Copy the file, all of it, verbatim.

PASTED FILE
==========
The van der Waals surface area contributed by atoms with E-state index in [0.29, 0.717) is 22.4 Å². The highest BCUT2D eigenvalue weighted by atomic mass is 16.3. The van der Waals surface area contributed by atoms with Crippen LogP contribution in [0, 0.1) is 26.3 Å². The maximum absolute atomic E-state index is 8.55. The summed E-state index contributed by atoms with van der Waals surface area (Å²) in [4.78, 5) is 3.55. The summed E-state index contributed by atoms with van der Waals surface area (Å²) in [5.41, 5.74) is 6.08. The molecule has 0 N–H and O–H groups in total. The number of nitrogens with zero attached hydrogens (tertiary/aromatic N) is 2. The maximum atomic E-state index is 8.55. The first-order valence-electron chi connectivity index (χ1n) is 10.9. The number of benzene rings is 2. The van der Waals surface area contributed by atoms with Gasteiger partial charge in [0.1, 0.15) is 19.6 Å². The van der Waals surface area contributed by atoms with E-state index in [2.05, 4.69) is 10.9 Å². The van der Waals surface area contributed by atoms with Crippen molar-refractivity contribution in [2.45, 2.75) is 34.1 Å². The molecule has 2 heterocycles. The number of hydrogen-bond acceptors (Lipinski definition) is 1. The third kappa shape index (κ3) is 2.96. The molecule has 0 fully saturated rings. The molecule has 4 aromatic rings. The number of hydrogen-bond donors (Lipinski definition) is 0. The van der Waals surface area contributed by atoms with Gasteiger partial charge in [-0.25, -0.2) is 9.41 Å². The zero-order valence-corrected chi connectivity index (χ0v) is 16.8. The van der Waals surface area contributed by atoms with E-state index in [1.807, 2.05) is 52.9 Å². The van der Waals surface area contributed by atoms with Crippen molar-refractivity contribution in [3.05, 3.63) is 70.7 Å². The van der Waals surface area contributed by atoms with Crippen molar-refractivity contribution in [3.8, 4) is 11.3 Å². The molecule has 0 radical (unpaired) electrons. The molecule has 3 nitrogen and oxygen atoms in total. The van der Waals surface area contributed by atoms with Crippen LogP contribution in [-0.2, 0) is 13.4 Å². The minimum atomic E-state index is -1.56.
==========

The van der Waals surface area contributed by atoms with E-state index in [0.29, 0.717) is 22.4 Å². The highest BCUT2D eigenvalue weighted by atomic mass is 16.3. The van der Waals surface area contributed by atoms with Crippen LogP contribution in [0, 0.1) is 26.3 Å². The maximum absolute atomic E-state index is 8.55. The summed E-state index contributed by atoms with van der Waals surface area (Å²) in [4.78, 5) is 3.55. The summed E-state index contributed by atoms with van der Waals surface area (Å²) in [5.41, 5.74) is 6.08. The molecule has 0 N–H and O–H groups in total. The number of nitrogens with zero attached hydrogens (tertiary/aromatic N) is 2. The maximum atomic E-state index is 8.55. The first-order valence-electron chi connectivity index (χ1n) is 10.9. The number of benzene rings is 2. The van der Waals surface area contributed by atoms with Gasteiger partial charge in [0.1, 0.15) is 19.6 Å². The van der Waals surface area contributed by atoms with E-state index in [2.05, 4.69) is 10.9 Å². The van der Waals surface area contributed by atoms with Crippen molar-refractivity contribution in [2.45, 2.75) is 34.1 Å². The molecule has 2 heterocycles. The number of hydrogen-bond acceptors (Lipinski definition) is 1. The third kappa shape index (κ3) is 2.96. The molecule has 0 fully saturated rings. The molecule has 4 aromatic rings. The number of hydrogen-bond donors (Lipinski definition) is 0. The van der Waals surface area contributed by atoms with Gasteiger partial charge in [-0.25, -0.2) is 9.41 Å². The zero-order valence-corrected chi connectivity index (χ0v) is 16.8. The van der Waals surface area contributed by atoms with E-state index in [1.807, 2.05) is 52.9 Å². The van der Waals surface area contributed by atoms with Crippen molar-refractivity contribution in [3.05, 3.63) is 70.7 Å². The van der Waals surface area contributed by atoms with Crippen molar-refractivity contribution in [3.8, 4) is 11.3 Å². The molecule has 0 radical (unpaired) electrons. The molecule has 3 nitrogen and oxygen atoms in total. The van der Waals surface area contributed by atoms with Crippen LogP contribution in [-0.2, 0) is 13.4 Å². The minimum atomic E-state index is -1.56.